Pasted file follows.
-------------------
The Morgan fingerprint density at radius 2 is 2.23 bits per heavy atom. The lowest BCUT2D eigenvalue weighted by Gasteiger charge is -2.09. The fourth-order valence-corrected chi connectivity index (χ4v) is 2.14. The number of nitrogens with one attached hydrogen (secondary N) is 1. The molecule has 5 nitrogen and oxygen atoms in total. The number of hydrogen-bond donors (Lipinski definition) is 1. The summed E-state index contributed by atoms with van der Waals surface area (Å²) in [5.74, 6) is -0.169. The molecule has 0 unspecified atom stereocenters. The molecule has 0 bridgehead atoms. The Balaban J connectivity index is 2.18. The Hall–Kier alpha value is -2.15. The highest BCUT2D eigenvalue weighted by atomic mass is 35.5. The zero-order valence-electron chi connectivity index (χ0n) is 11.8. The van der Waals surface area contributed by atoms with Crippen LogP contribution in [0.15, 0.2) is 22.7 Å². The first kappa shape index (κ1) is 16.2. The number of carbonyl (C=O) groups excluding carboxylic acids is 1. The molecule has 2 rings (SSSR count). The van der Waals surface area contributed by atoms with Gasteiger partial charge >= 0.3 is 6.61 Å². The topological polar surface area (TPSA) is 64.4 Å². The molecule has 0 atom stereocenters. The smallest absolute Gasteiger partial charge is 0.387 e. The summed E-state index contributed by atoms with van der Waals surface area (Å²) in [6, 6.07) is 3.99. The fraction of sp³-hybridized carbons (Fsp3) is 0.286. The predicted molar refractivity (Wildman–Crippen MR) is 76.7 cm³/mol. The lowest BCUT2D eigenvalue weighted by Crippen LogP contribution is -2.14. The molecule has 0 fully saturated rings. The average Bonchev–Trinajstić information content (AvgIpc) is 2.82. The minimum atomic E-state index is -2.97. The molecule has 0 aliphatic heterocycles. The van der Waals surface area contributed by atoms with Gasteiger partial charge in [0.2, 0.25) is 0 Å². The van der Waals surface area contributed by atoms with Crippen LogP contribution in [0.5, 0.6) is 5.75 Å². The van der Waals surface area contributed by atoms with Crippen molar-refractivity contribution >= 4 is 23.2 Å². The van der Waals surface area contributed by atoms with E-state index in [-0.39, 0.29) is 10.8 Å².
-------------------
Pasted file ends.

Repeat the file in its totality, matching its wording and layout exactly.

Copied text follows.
The Morgan fingerprint density at radius 2 is 2.23 bits per heavy atom. The lowest BCUT2D eigenvalue weighted by Gasteiger charge is -2.09. The fourth-order valence-corrected chi connectivity index (χ4v) is 2.14. The number of nitrogens with one attached hydrogen (secondary N) is 1. The molecule has 5 nitrogen and oxygen atoms in total. The number of hydrogen-bond donors (Lipinski definition) is 1. The summed E-state index contributed by atoms with van der Waals surface area (Å²) in [5.74, 6) is -0.169. The molecule has 0 unspecified atom stereocenters. The molecule has 0 bridgehead atoms. The Balaban J connectivity index is 2.18. The Hall–Kier alpha value is -2.15. The highest BCUT2D eigenvalue weighted by atomic mass is 35.5. The zero-order valence-electron chi connectivity index (χ0n) is 11.8. The van der Waals surface area contributed by atoms with Crippen LogP contribution in [0.15, 0.2) is 22.7 Å². The first kappa shape index (κ1) is 16.2. The number of carbonyl (C=O) groups excluding carboxylic acids is 1. The molecule has 2 rings (SSSR count). The van der Waals surface area contributed by atoms with Gasteiger partial charge >= 0.3 is 6.61 Å². The topological polar surface area (TPSA) is 64.4 Å². The molecule has 0 atom stereocenters. The smallest absolute Gasteiger partial charge is 0.387 e. The summed E-state index contributed by atoms with van der Waals surface area (Å²) in [6, 6.07) is 3.99. The fraction of sp³-hybridized carbons (Fsp3) is 0.286. The predicted molar refractivity (Wildman–Crippen MR) is 76.7 cm³/mol. The lowest BCUT2D eigenvalue weighted by Crippen LogP contribution is -2.14. The molecule has 0 fully saturated rings. The average Bonchev–Trinajstić information content (AvgIpc) is 2.82. The minimum atomic E-state index is -2.97. The molecule has 0 aliphatic heterocycles. The van der Waals surface area contributed by atoms with Gasteiger partial charge in [0.2, 0.25) is 0 Å². The van der Waals surface area contributed by atoms with Crippen LogP contribution in [0.5, 0.6) is 5.75 Å². The van der Waals surface area contributed by atoms with Crippen molar-refractivity contribution >= 4 is 23.2 Å². The van der Waals surface area contributed by atoms with E-state index in [-0.39, 0.29) is 10.8 Å².